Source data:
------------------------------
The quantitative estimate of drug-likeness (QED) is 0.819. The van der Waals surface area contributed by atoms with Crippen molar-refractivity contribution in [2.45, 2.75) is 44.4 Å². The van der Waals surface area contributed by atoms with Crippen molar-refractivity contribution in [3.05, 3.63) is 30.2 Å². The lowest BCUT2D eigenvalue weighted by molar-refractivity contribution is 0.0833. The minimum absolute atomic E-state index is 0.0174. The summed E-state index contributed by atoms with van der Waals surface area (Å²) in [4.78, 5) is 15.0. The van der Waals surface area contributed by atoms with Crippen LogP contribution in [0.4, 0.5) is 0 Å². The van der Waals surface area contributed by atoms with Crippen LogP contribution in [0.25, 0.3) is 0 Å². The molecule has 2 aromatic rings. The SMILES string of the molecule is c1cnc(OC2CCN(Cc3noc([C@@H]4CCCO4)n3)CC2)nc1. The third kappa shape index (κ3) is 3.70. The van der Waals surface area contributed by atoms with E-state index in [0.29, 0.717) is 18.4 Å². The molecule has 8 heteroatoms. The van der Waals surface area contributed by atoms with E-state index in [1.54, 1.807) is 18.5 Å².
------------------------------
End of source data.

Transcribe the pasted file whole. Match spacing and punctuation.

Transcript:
The quantitative estimate of drug-likeness (QED) is 0.819. The van der Waals surface area contributed by atoms with Crippen molar-refractivity contribution in [2.45, 2.75) is 44.4 Å². The van der Waals surface area contributed by atoms with Crippen molar-refractivity contribution in [3.05, 3.63) is 30.2 Å². The lowest BCUT2D eigenvalue weighted by molar-refractivity contribution is 0.0833. The minimum absolute atomic E-state index is 0.0174. The summed E-state index contributed by atoms with van der Waals surface area (Å²) in [4.78, 5) is 15.0. The van der Waals surface area contributed by atoms with Crippen LogP contribution in [0.4, 0.5) is 0 Å². The van der Waals surface area contributed by atoms with Crippen LogP contribution in [0.25, 0.3) is 0 Å². The molecule has 2 aromatic rings. The SMILES string of the molecule is c1cnc(OC2CCN(Cc3noc([C@@H]4CCCO4)n3)CC2)nc1. The third kappa shape index (κ3) is 3.70. The van der Waals surface area contributed by atoms with E-state index in [0.29, 0.717) is 18.4 Å². The molecule has 8 heteroatoms. The van der Waals surface area contributed by atoms with E-state index in [1.54, 1.807) is 18.5 Å².